Microsoft has hinted at the imminent release of a piece of hardware they call the HoloLens, and the software giant says it “goes beyond augmented reality and virtual reality by enabling you to interact with three-dimensional holograms blended with your real world.”
That’s some mighty big talk.
Microsoft says HoloLens is not simply a heads-up display, it’s a promise of high-definition holograms and the ability to interact with three-dimensional holograms in the real world. They say the system will deliver, with no cords, no phones, no wires, and no tethers, via a lightweight and adjustable headset, holograms, and built-in “spatial sound” capability distributed throughout a room. We covered the announcement back in January.
Of course, that kind of vision has sent DIY engineers into paroxysms of joy and spurred a number of efforts to develop hardware for the system.
Hall 3D printed an enclosure like others before it, but with a twist. Hall’s device mounts a smartphone above the 3D printed goggles, and then uses a mirror and a piece of transparent plexiglass to locate and display the image.
Hall, a VR game programmer and software engineer in Marietta, GA, took on developing his hardware after deciding to start work on building HoloLens apps.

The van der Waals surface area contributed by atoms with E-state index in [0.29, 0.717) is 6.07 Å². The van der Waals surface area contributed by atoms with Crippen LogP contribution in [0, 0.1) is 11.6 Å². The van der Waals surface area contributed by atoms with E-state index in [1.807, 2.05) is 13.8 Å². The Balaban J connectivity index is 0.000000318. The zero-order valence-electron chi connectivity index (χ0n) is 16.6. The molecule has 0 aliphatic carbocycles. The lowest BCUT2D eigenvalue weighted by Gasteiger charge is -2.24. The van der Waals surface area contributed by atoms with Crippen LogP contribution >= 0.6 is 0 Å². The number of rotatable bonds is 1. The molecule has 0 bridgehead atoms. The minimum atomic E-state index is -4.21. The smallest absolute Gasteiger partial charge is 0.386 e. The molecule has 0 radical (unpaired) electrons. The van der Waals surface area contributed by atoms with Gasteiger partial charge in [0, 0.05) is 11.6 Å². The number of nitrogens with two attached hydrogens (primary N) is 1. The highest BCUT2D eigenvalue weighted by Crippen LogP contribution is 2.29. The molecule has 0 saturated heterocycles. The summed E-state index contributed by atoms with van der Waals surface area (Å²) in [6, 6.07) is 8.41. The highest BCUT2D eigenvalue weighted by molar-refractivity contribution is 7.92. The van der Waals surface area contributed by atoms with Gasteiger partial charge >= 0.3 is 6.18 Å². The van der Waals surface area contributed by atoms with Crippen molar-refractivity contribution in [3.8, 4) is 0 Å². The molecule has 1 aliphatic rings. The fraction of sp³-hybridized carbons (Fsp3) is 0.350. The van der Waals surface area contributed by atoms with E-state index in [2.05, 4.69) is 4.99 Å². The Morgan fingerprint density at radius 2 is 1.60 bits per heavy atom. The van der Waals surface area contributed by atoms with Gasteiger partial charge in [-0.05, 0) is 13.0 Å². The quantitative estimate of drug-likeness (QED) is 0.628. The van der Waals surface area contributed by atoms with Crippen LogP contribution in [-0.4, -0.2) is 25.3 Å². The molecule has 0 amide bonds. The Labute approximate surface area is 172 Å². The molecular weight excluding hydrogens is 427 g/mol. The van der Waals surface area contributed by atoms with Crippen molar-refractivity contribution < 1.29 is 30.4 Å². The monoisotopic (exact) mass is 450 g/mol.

His DIY HoloLens device cost him just $10 in materials, and he says it projects any mobile phone image to an enlarged version 16″ from the eye.
“I plan to add a Leap Motion, depth sensor, and/or tracking to be able to interact with virtual objects,” Hall says. “A friend found a product called one-way mirror film. It is usually used on windows in the home to let light in but still provide privacy. I ordered some to try on the piece of plexiglass. Hopefully, the silvering will not only make the image brighter, but also allow me to remove the film from the back side – which blurs the outside world slightly – although given how rough around the edges this whole thing is, may be hiding some focus issues for various distances, and be for the better in the end.”
“I’m still new to this, so I haven’t had a chance to experiment with ABS, but I don’t see why it wouldn’t work,” Hall says of the material selection. “The parachute-style buckles probably prefer PLA’s flexibility over ABS, but the rest should be fine. I may try out semi-rigid Ninjaflex next.”
You can find the files to print out your own version on Thingiverse.
What do you think about Sean Hall’s “DIY HoloLens” setup? Can you see any potential uses for his design? Let us know in the 3D Printed HoloLens forum thread on 3DPB.com. Check out the video below to see the DIY setup in action (and try not to get that soundtrack stuck in your head!) to get an idea of the headset.